And YRHT notes that the debate between overtopping and breaching is, well, not a debate because a catastrophic flood can be caused by both:
I mean, doesn't even a second-rate mind understand that overtopping might lead to a breach? Doesn't even a fool understand that massive overtopping from storm surge-- even if the levees held-- would have similarly catastrophic results?But let’s play their game, shall we?
Those defending Bush’s “I don't think anyone anticipated the breach of the levees” statement point to Max Mayfield warning:
"I don't think any model can tell you with any confidence right now whether the levees will be topped or not but that is obviously a very, very grave concern," Mayfield told the briefing.Then they say:
But this has nothing to do with the levees breaching; it has to do with them being overtopped--a much less dangerous threat.Okay. I would agree that overtopping has the potential to be a “much less dangerous threat.” For example, submerge a styrofoam cup into a big pot full of water until the water line almost reaches the top of the cup. The inside of the cup stays dry because it is protected by the sides of the cup. Now make some waves. The water will overtop the cup and accumulate at the bottom. But, once the waves stop, the water stops accumulating and the cup doesn’t fill up.
Now, break the side of the styrofoam cup. The water inside the cup levels off with the water outside the cup. That’s what happened when the levees breached. Lake Pontchartrain leveled off inside New Orleans. That’s a much more dangerous threat than just a little water accumulating in the lower areas of the city.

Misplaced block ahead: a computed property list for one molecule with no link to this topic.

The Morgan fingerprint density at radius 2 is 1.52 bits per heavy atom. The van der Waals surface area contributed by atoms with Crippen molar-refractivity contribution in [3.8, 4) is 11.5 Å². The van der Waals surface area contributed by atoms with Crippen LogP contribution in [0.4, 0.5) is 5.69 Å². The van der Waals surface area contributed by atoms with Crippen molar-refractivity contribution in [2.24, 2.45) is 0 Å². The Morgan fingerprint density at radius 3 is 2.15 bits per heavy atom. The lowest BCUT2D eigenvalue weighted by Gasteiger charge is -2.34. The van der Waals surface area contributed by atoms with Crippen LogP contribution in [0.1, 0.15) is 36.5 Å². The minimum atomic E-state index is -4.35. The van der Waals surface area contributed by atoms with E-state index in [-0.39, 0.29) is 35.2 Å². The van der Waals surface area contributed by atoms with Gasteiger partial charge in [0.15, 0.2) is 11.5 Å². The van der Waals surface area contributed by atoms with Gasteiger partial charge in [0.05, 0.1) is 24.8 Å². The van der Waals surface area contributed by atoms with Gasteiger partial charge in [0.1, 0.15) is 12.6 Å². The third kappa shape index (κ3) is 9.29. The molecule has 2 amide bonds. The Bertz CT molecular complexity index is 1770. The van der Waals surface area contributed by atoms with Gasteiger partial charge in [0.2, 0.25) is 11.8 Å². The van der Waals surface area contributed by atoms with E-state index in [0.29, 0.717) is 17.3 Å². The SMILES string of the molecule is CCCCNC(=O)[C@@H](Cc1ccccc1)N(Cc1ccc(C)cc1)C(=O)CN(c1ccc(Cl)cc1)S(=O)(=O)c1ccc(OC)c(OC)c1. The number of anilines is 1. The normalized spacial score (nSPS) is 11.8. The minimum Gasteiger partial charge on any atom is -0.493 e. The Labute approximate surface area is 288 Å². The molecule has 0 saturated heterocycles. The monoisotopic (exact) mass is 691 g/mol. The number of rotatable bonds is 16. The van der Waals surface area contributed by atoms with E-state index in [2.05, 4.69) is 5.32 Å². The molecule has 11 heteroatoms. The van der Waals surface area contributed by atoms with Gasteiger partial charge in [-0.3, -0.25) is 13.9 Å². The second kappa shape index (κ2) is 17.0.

So, they say, that’s what Bush was talking about. He expected overtopping but not breaching.
Sounds like a good defense, doesn’t it? Not to the Army Corps of Engineers:
Immediately after the storm, corps officials speculated the breached walls had been overtopped. It was the most logical explanation, because water rushing down the land side of the walls would have quickly eroded the levee supporting the walls. Robbed of that critical support, the walls would have been unable to hold the weight of water that reached to the top of the 14-foot walls.That’s exactly what happened in St. Bernard and Plaquemines Parishes and with the Industrial Canal.
But it would take a lot of water to cause such erosion and scouring – like from the storm surge of “the big one” maybe? Did anyone say we should be preparing for “the big one?”
Yep. Michael Brown did:
"This is, to put it mildly, the big one," Brown said.So Bush says they weren’t anticipating the breaching of levees but he sat there and listened to his people say they were anticipating the type of storm surge that could cause overtopping of levees which would lead to breaching.
This makes the difference between overtopping and breaching a moot point. The type of overtopping they thought would occur would have caused the breaching they didn’t anticipate.
What’s sad about all this is that Katrina wasn’t “the big one” or the “worst case scenario” for New Orleans. But, given the poor construction of the levees and the bungled rescue, it might as well have been.